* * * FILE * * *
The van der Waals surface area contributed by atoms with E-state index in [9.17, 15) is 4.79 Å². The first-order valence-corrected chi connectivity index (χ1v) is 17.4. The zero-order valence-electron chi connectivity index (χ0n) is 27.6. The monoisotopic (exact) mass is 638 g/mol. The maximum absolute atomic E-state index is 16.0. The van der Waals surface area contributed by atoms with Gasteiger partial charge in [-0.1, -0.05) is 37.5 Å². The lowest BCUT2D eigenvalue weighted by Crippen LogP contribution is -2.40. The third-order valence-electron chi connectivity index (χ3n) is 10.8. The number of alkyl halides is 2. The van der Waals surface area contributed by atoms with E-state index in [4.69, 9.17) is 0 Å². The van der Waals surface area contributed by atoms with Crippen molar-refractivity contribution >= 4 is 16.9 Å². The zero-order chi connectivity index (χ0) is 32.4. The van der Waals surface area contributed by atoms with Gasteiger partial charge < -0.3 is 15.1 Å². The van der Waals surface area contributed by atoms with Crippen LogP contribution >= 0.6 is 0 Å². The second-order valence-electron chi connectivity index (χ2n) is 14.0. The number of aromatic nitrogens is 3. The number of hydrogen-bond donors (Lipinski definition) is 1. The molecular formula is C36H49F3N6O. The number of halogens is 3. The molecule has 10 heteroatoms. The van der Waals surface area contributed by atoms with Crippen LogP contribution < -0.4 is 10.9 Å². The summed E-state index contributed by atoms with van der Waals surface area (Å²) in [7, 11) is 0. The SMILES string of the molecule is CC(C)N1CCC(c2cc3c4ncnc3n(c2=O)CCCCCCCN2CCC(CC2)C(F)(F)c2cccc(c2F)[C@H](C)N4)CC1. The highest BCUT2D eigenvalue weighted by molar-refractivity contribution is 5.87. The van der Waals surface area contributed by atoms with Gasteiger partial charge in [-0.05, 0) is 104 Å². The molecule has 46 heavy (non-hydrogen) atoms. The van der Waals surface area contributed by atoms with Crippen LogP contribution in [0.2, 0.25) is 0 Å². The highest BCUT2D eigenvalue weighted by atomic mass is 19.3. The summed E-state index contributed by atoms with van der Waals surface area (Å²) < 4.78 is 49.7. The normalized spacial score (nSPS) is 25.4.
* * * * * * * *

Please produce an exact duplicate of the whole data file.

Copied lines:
The van der Waals surface area contributed by atoms with E-state index in [9.17, 15) is 4.79 Å². The first-order valence-corrected chi connectivity index (χ1v) is 17.4. The zero-order valence-electron chi connectivity index (χ0n) is 27.6. The monoisotopic (exact) mass is 638 g/mol. The maximum absolute atomic E-state index is 16.0. The van der Waals surface area contributed by atoms with Gasteiger partial charge in [-0.1, -0.05) is 37.5 Å². The lowest BCUT2D eigenvalue weighted by Crippen LogP contribution is -2.40. The third-order valence-electron chi connectivity index (χ3n) is 10.8. The number of alkyl halides is 2. The van der Waals surface area contributed by atoms with E-state index in [4.69, 9.17) is 0 Å². The van der Waals surface area contributed by atoms with Crippen molar-refractivity contribution >= 4 is 16.9 Å². The zero-order chi connectivity index (χ0) is 32.4. The van der Waals surface area contributed by atoms with Gasteiger partial charge < -0.3 is 15.1 Å². The van der Waals surface area contributed by atoms with Crippen LogP contribution >= 0.6 is 0 Å². The second-order valence-electron chi connectivity index (χ2n) is 14.0. The number of aromatic nitrogens is 3. The number of hydrogen-bond donors (Lipinski definition) is 1. The molecular formula is C36H49F3N6O. The number of halogens is 3. The molecule has 10 heteroatoms. The van der Waals surface area contributed by atoms with Crippen LogP contribution < -0.4 is 10.9 Å². The summed E-state index contributed by atoms with van der Waals surface area (Å²) in [7, 11) is 0. The SMILES string of the molecule is CC(C)N1CCC(c2cc3c4ncnc3n(c2=O)CCCCCCCN2CCC(CC2)C(F)(F)c2cccc(c2F)[C@H](C)N4)CC1. The highest BCUT2D eigenvalue weighted by molar-refractivity contribution is 5.87. The van der Waals surface area contributed by atoms with Gasteiger partial charge in [-0.05, 0) is 104 Å². The molecule has 46 heavy (non-hydrogen) atoms. The van der Waals surface area contributed by atoms with Crippen LogP contribution in [0.2, 0.25) is 0 Å². The highest BCUT2D eigenvalue weighted by atomic mass is 19.3. The summed E-state index contributed by atoms with van der Waals surface area (Å²) < 4.78 is 49.7. The normalized spacial score (nSPS) is 25.4.